Man lives in the sunlit world of what he believes to be reality. But there is, unseen by most, an underworld. A place just as real, but not as brightly lit. A darkside.
Okay, so the opening narration loses a good chunk of its scare-power without the creepy voice and spooky forest, but you get the picture. Tales from the Darkside, the TV series, was one of my all-time favorite anthology horror shows, right up there with the likes of Tales from the Crypt, Monsters and the Twilight Zone. It’s hard to count the number of fantastic episodes it featured, and much to my joy, the Movie is actually just as good as the best episodes of the television series.
Tales from the Darkside: the Movie featured three separate scary stories told to the audience via a wrap-around scenario. The wrap-around story is nicely original, forgoing the standard “Cryptkeeper” approach (Creepshow, Tales from the Crypt) and instead telling the stories via a modern day “Hansel & Gretel” tale. It seems a young boy named Timmy (Matthew Lawrence) has been abducted by a modern day witch who has him chained-up inside a jail cell, intent on cooking him for supper. To stall for time, Timmy reads stories from a book titled “Tales from the Darkside”.
The dark humor in this story is where Michal McDowell’s (Beetlejuice) presence is really felt. It’s a quirky change of pace from the usual gruesome story-tellers of anthology horror films.
The first tale, “Lot 249”, has been adapted by Michael McDowell from a story originally written by Sir Arthur Conan Doyle. That’s right, the Sherlock Holmes-guy. “Lot 249” tells the tale of a college student (Steve Buscemi) whose roommate’s (Christian Slater) friends cheat him out of a scholarship to an exclusive European school. Buscemi happens to be a collector of antiques, and by happenstance, acquires the corpse of a centuries-old mummy labeled “Lot 249”. While examining the mummy, Buscemi discovers a scroll which contains an incantation to bring the mummy to life. Buscemi then uses the mummy to carry-out a horrible revenge on his roommate’s pals.
Perhaps not the most original story of the bunch, but good if you’re a fan of mummies. The kills in the story, however, are absolutely brutal. A guy getting his brains yanked out through his nose and dumped in a fruit bowl, or a chick getting her back slit open and having carnations stuffed inside her flesh. Ouch! Some good star-power, too. Steve Buscemi is just such a creepy-looking guy.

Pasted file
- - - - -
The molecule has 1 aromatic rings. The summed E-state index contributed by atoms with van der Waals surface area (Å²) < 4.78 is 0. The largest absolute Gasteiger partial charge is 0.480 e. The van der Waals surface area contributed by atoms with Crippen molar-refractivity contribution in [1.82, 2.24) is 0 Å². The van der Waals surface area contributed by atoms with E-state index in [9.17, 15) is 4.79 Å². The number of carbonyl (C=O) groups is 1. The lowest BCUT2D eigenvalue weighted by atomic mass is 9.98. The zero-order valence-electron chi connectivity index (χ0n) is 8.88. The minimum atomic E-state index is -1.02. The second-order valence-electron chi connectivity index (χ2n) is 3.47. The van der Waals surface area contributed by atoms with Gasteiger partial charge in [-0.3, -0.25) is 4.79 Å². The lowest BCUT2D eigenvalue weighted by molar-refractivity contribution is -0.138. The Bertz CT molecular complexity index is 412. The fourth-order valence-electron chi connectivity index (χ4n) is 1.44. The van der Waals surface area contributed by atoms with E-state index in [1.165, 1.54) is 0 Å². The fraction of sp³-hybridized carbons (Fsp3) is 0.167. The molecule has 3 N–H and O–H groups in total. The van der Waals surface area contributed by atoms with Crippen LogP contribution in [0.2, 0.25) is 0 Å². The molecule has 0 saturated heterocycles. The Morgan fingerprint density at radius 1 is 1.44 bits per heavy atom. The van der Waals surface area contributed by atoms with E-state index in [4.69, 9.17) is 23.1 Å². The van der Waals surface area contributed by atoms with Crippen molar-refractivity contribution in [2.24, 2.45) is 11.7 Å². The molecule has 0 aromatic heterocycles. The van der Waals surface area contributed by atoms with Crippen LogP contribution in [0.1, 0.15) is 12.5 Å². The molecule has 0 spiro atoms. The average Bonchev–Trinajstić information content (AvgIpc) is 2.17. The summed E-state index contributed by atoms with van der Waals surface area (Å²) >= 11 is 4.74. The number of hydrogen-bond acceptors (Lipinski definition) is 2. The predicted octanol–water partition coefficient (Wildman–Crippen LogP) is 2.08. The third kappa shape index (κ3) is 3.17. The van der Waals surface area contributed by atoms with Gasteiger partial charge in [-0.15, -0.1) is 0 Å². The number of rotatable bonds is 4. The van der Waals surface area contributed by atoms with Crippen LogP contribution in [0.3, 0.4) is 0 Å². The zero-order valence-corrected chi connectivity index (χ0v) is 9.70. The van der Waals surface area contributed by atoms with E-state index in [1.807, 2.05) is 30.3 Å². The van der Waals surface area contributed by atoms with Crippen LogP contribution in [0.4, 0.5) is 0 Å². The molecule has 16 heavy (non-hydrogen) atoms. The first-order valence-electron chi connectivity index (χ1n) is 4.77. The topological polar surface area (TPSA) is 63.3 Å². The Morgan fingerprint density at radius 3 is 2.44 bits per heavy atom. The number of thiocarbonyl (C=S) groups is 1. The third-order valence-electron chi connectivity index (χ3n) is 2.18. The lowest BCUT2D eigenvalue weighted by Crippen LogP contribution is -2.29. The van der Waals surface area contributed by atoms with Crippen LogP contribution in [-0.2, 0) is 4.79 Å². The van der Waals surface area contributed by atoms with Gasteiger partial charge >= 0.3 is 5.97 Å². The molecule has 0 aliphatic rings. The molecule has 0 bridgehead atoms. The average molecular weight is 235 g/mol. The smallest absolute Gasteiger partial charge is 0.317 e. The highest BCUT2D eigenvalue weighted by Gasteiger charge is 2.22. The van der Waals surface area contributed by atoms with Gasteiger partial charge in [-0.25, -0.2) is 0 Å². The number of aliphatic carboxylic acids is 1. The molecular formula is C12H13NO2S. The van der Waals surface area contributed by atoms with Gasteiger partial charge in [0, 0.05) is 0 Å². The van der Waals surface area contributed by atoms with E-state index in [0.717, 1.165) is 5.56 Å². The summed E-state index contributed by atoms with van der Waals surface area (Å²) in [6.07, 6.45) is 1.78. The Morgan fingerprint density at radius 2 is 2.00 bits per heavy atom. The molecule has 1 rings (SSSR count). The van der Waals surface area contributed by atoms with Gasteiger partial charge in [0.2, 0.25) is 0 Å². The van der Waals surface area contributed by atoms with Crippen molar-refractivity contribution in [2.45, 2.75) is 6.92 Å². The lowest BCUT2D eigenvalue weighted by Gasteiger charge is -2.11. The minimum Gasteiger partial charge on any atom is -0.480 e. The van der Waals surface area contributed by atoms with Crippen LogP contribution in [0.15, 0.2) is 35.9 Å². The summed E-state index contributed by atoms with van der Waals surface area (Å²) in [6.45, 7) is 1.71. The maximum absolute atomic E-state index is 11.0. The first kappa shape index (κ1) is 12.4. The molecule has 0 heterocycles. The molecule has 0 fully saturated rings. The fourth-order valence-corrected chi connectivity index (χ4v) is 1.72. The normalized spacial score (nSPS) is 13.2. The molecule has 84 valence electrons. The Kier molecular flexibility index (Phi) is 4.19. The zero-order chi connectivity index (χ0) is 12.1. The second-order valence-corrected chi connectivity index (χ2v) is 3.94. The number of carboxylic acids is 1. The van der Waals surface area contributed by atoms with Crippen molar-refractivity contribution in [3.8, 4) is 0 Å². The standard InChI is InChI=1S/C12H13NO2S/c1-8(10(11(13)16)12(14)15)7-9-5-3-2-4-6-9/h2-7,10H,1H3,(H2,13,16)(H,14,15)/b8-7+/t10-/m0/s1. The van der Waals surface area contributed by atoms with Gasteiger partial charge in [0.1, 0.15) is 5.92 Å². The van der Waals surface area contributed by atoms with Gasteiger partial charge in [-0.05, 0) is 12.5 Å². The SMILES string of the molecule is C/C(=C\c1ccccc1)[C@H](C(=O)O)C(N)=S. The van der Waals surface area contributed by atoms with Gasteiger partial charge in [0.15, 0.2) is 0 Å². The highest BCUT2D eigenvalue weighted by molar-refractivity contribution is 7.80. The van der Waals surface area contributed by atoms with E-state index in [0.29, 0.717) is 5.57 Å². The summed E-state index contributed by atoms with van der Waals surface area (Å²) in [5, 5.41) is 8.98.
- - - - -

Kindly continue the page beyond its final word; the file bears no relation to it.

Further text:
The second story, “the Cat from Hell”, is a story written by Stephen King and adapted by George A. Romero. An elderly man (William Hickey; “the Nightmare before Christmas”, “Puppet Master”) hires a hitman to assassinate a mysterious black cat lurking around his mansion. He claims the cat has killed everyone else in his household and is now planning on killing him. The hitman stays true to his word and attempts to kill the cat, but finds the cat isn’t easy prey.
One of the best stories, though they get progressively better as the movie goes along. It’s notable for, well, the way the cat does the hitman in. I really don’t want to ruin it for anyone, but I really want to mention it, too. A conflict of interests, here. Anyhow, it’s spectacularly gruesome.
The final tale, usually considered the best, is “Lover’s Vow”. A down-on-his-luck artist is washing away his sorrows at a bar one night when he’s attacked by a hideus gargoyle which slaughters the bartender. The artist begs for his life, and the gargoyle agrees to grant him his wish, so long as he never tells anyone what happened or what he saw. The artist agrees and runs away. On his way home he runs across a beautiful woman. Fearing for her safety, he takes her back home to protect her from the gargoyle. They fall in love and eventually marry. However, some things are too good to be true.
Some of the best special effects and one of the better stories, too. The gargoyle is extremely nasty-looking. You can, of course, guess how the tale ends, and it’s wonderfully tragic in a way. These stories really do feel like they jumped right out of an old EC horror comic.
A real treat to have this movie on DVD. I can only wish that the TV series might get some season sets in the future. A definite must-see for fans of anthology horror.